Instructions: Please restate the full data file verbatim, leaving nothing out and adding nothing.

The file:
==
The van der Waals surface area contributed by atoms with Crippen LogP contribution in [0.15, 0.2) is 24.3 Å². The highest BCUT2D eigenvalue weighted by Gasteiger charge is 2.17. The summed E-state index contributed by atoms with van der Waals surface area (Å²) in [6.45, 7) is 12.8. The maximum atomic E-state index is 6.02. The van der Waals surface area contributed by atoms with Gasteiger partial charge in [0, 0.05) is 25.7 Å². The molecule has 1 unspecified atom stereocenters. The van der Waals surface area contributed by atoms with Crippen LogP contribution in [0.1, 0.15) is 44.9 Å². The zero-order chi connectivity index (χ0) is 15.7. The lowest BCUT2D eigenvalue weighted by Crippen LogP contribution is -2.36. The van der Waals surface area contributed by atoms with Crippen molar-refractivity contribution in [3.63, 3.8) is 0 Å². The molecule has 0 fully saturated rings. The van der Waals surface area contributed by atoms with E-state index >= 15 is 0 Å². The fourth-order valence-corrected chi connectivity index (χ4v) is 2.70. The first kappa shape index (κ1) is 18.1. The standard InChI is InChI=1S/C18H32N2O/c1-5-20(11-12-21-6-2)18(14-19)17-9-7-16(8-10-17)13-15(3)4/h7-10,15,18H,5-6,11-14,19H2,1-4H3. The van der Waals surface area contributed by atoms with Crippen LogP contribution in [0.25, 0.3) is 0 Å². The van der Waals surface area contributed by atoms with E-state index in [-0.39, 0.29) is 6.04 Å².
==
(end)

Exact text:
The van der Waals surface area contributed by atoms with Crippen LogP contribution in [0.15, 0.2) is 24.3 Å². The highest BCUT2D eigenvalue weighted by Gasteiger charge is 2.17. The summed E-state index contributed by atoms with van der Waals surface area (Å²) in [6.45, 7) is 12.8. The maximum atomic E-state index is 6.02. The van der Waals surface area contributed by atoms with Gasteiger partial charge in [0, 0.05) is 25.7 Å². The molecule has 1 unspecified atom stereocenters. The van der Waals surface area contributed by atoms with Crippen LogP contribution in [0.1, 0.15) is 44.9 Å². The zero-order chi connectivity index (χ0) is 15.7. The lowest BCUT2D eigenvalue weighted by Crippen LogP contribution is -2.36. The van der Waals surface area contributed by atoms with Crippen molar-refractivity contribution in [3.63, 3.8) is 0 Å². The molecule has 0 fully saturated rings. The van der Waals surface area contributed by atoms with E-state index >= 15 is 0 Å². The fourth-order valence-corrected chi connectivity index (χ4v) is 2.70. The first kappa shape index (κ1) is 18.1. The standard InChI is InChI=1S/C18H32N2O/c1-5-20(11-12-21-6-2)18(14-19)17-9-7-16(8-10-17)13-15(3)4/h7-10,15,18H,5-6,11-14,19H2,1-4H3. The van der Waals surface area contributed by atoms with Crippen LogP contribution in [0.25, 0.3) is 0 Å². The van der Waals surface area contributed by atoms with E-state index in [-0.39, 0.29) is 6.04 Å².